Impressively researched, unflinchingly honest, and at times deeply moving, Steven Greenhouse’s Beaten Down, Worked Up is a valuable resource both for those looking to learn about American labor history and for those looking to learn from it. Through case studies of pivotal workers’ rights campaigns and intimate portraits of the people who waged them, Greenhouse shows the trajectory of the labor movement from its heyday to the present day and gleans much-needed inspiration for its future. An engaging, informative, and ultimately hopeful read. Recommended By Tove H., Powells.com
Synopses & Reviews
"A page-turning book that spans a century of worker strikes....Engrossing, character-driven, panoramic." Zephyr Teachout, The New York Times Book Review
We live in an era of soaring corporate profits and anemic wage gains, one in which low-paid jobs and blighted blue-collar communities have become a common feature of our nation's landscape. Behind these trends lies a little-discussed problem: the decades-long decline in worker power.
Award-winning journalist and author, Steven Greenhouse guides us through the key episodes and trends in history that are essential to understanding some of our nation's most pressing problems, including increased income inequality, declining social mobility, and the concentration of political power in the hands of the wealthy few. He exposes the modern labor landscape with the stories of dozens of American workers, from GM employees to Uber drivers to underpaid schoolteachers. Their fight to take power back is crucial for America's future, and Greenhouse proposes concrete, feasible ways in which workers' collective power can be — and is being — rekindled and reimagined in the twenty-first century.
Beaten Down, Worked Up is a stirring and essential look at labor in America, poised as it is between the tumultuous struggles of the past and the vital, hopeful struggles ahead.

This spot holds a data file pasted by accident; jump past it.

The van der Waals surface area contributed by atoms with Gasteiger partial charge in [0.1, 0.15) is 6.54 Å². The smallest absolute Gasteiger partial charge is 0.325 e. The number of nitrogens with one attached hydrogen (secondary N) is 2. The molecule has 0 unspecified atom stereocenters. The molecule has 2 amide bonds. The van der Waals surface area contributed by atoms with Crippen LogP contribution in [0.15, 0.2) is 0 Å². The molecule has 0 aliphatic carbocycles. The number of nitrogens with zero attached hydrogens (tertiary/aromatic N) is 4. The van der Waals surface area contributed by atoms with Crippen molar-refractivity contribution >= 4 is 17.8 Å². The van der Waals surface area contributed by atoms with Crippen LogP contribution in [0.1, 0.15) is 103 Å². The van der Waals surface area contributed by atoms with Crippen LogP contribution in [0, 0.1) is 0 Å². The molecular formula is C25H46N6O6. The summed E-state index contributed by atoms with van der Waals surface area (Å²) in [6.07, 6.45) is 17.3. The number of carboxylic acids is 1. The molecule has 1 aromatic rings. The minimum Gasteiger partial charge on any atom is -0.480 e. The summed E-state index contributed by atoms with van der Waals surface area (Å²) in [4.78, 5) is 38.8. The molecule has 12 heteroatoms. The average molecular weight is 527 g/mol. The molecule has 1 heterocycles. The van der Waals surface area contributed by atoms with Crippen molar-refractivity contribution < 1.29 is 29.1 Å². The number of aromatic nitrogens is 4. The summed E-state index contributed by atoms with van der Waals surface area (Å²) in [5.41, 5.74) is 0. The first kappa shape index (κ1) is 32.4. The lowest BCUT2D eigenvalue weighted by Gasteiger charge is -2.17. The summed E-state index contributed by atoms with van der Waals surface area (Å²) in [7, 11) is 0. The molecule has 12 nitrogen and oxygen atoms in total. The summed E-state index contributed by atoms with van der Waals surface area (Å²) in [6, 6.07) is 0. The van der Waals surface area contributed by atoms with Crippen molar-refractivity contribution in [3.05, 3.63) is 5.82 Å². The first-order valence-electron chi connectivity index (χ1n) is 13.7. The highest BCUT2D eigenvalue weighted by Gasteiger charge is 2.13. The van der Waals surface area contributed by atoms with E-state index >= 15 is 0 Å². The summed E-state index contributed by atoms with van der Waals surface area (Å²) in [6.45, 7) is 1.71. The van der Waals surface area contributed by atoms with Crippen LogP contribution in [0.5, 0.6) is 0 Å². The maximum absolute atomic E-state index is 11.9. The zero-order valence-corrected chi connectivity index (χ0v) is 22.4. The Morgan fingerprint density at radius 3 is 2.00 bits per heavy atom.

“Greenhouse outlines how a worker’s movement could be rekindled, and why it must be. Deeply inspiring and profoundly important.” Robert B. Reich, former Secretary of Labor and author of The Common Good
“Inspirational...This collection will satisfy readers who seek an introduction to labor history or ideas about how American workers can regain some power.” Publisher’s Weekly
“Superb, important and eminently readable...a searing indictment of how labor’s decline magnified inequality and injustice in the U.S. Much recommended.” Nicholas D. Kristof, op-ed columnist, The New York Times, and author of Tightrope
“Powerful...A combination of labor union history in America, investigative reporting about how rapacious employers and Republican governance have diminished labor unions, and an agenda for the revitalization of unions across the country...” Kirkus (Starred Review)
About the Author
Steven Greenhouse was a reporter for The New York Times from 1983 to 2014 and covered labor and the workplace for nineteen years there. He also served as a business and economics reporter and a diplomatic and foreign correspondent. He has been honored with the Society of Professional Journalists Deadline Club award, a New York Press Club award, a Gerald Loeb Award for Distinguished Business and Financial Reporting, and the Hillman Prize for Book Journalism for his last book, The Big Squeeze: Tough Times for the American Worker.